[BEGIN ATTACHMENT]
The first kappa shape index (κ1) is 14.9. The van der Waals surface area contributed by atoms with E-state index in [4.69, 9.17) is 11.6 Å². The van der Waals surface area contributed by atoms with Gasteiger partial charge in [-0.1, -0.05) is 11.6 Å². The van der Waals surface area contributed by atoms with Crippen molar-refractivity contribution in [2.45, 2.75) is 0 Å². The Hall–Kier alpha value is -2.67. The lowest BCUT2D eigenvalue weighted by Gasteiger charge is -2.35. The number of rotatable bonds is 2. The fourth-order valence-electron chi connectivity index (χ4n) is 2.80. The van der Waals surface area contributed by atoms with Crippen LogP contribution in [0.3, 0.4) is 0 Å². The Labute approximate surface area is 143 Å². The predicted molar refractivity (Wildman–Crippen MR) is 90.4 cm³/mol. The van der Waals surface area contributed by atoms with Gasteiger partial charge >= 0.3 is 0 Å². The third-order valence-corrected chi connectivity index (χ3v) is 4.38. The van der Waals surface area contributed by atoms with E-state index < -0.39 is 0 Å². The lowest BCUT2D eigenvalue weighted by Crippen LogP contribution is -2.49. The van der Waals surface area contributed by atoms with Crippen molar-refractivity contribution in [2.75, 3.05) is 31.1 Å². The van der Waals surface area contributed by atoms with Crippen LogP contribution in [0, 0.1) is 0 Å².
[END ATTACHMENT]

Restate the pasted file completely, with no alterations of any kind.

The first kappa shape index (κ1) is 14.9. The van der Waals surface area contributed by atoms with E-state index in [4.69, 9.17) is 11.6 Å². The van der Waals surface area contributed by atoms with Gasteiger partial charge in [-0.1, -0.05) is 11.6 Å². The van der Waals surface area contributed by atoms with Crippen molar-refractivity contribution in [2.45, 2.75) is 0 Å². The Hall–Kier alpha value is -2.67. The lowest BCUT2D eigenvalue weighted by Gasteiger charge is -2.35. The number of rotatable bonds is 2. The fourth-order valence-electron chi connectivity index (χ4n) is 2.80. The van der Waals surface area contributed by atoms with Crippen LogP contribution in [0.3, 0.4) is 0 Å². The Labute approximate surface area is 143 Å². The predicted molar refractivity (Wildman–Crippen MR) is 90.4 cm³/mol. The van der Waals surface area contributed by atoms with Gasteiger partial charge >= 0.3 is 0 Å². The third-order valence-corrected chi connectivity index (χ3v) is 4.38. The van der Waals surface area contributed by atoms with E-state index < -0.39 is 0 Å². The lowest BCUT2D eigenvalue weighted by Crippen LogP contribution is -2.49. The van der Waals surface area contributed by atoms with Crippen molar-refractivity contribution in [2.75, 3.05) is 31.1 Å². The van der Waals surface area contributed by atoms with Crippen LogP contribution in [0, 0.1) is 0 Å².